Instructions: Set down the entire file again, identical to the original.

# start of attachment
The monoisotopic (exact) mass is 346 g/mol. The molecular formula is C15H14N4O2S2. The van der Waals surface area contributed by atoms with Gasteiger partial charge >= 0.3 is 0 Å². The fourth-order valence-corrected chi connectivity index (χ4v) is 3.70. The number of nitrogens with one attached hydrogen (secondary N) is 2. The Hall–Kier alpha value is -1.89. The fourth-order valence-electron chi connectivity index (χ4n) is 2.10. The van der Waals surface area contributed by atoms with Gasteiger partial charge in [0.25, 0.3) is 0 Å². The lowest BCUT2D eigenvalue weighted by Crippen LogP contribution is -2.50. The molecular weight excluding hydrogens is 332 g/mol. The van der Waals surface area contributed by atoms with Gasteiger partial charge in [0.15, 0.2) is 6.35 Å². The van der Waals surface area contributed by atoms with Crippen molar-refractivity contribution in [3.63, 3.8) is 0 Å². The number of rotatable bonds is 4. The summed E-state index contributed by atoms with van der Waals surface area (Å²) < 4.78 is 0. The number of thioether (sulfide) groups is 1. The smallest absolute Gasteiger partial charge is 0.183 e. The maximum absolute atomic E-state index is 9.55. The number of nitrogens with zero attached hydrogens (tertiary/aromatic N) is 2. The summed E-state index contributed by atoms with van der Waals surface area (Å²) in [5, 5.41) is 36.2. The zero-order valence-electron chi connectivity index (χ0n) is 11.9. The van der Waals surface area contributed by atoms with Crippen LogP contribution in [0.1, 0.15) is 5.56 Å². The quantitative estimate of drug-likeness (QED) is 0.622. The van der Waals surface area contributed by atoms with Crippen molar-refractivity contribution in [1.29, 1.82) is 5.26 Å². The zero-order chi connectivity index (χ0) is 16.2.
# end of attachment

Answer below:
The monoisotopic (exact) mass is 346 g/mol. The molecular formula is C15H14N4O2S2. The van der Waals surface area contributed by atoms with Gasteiger partial charge >= 0.3 is 0 Å². The fourth-order valence-corrected chi connectivity index (χ4v) is 3.70. The number of nitrogens with one attached hydrogen (secondary N) is 2. The Hall–Kier alpha value is -1.89. The fourth-order valence-electron chi connectivity index (χ4n) is 2.10. The van der Waals surface area contributed by atoms with Gasteiger partial charge in [0.25, 0.3) is 0 Å². The lowest BCUT2D eigenvalue weighted by Crippen LogP contribution is -2.50. The molecular weight excluding hydrogens is 332 g/mol. The van der Waals surface area contributed by atoms with Gasteiger partial charge in [0.15, 0.2) is 6.35 Å². The van der Waals surface area contributed by atoms with Crippen molar-refractivity contribution in [3.63, 3.8) is 0 Å². The number of rotatable bonds is 4. The summed E-state index contributed by atoms with van der Waals surface area (Å²) < 4.78 is 0. The number of thioether (sulfide) groups is 1. The smallest absolute Gasteiger partial charge is 0.183 e. The maximum absolute atomic E-state index is 9.55. The number of nitrogens with zero attached hydrogens (tertiary/aromatic N) is 2. The summed E-state index contributed by atoms with van der Waals surface area (Å²) in [5, 5.41) is 36.2. The zero-order valence-electron chi connectivity index (χ0n) is 11.9. The van der Waals surface area contributed by atoms with Crippen LogP contribution in [0.1, 0.15) is 5.56 Å². The quantitative estimate of drug-likeness (QED) is 0.622. The van der Waals surface area contributed by atoms with Crippen molar-refractivity contribution in [1.29, 1.82) is 5.26 Å². The zero-order chi connectivity index (χ0) is 16.2.